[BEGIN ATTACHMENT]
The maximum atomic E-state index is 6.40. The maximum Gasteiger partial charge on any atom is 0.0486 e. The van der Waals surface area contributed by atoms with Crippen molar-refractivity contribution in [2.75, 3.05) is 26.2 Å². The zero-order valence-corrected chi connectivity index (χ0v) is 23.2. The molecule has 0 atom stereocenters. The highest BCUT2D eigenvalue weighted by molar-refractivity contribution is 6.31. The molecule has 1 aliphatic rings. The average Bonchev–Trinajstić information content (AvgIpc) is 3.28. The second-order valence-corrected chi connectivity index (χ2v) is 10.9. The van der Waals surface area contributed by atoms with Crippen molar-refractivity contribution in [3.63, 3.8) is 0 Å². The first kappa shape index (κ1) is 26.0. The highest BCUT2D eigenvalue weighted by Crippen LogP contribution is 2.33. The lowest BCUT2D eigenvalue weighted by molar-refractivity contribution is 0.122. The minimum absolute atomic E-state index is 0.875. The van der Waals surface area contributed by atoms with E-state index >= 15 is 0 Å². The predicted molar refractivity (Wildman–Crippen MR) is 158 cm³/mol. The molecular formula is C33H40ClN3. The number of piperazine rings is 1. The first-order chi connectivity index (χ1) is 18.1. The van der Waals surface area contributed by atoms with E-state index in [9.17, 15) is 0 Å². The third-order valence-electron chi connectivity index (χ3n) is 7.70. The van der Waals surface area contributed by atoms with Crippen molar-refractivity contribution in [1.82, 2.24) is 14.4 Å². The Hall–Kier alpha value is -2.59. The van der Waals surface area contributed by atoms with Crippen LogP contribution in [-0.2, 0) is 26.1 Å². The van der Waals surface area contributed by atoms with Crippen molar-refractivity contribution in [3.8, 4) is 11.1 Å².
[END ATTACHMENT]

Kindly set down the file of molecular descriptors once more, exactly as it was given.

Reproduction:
The maximum atomic E-state index is 6.40. The maximum Gasteiger partial charge on any atom is 0.0486 e. The van der Waals surface area contributed by atoms with Crippen molar-refractivity contribution in [2.75, 3.05) is 26.2 Å². The zero-order valence-corrected chi connectivity index (χ0v) is 23.2. The molecule has 0 atom stereocenters. The highest BCUT2D eigenvalue weighted by molar-refractivity contribution is 6.31. The molecule has 1 aliphatic rings. The average Bonchev–Trinajstić information content (AvgIpc) is 3.28. The second-order valence-corrected chi connectivity index (χ2v) is 10.9. The van der Waals surface area contributed by atoms with Crippen molar-refractivity contribution in [3.63, 3.8) is 0 Å². The first kappa shape index (κ1) is 26.0. The highest BCUT2D eigenvalue weighted by Crippen LogP contribution is 2.33. The lowest BCUT2D eigenvalue weighted by molar-refractivity contribution is 0.122. The minimum absolute atomic E-state index is 0.875. The van der Waals surface area contributed by atoms with E-state index >= 15 is 0 Å². The predicted molar refractivity (Wildman–Crippen MR) is 158 cm³/mol. The molecular formula is C33H40ClN3. The number of piperazine rings is 1. The first-order chi connectivity index (χ1) is 18.1. The van der Waals surface area contributed by atoms with E-state index in [9.17, 15) is 0 Å². The third-order valence-electron chi connectivity index (χ3n) is 7.70. The van der Waals surface area contributed by atoms with Crippen molar-refractivity contribution in [1.82, 2.24) is 14.4 Å². The Hall–Kier alpha value is -2.59. The van der Waals surface area contributed by atoms with Crippen LogP contribution in [-0.2, 0) is 26.1 Å². The van der Waals surface area contributed by atoms with Crippen molar-refractivity contribution in [3.8, 4) is 11.1 Å².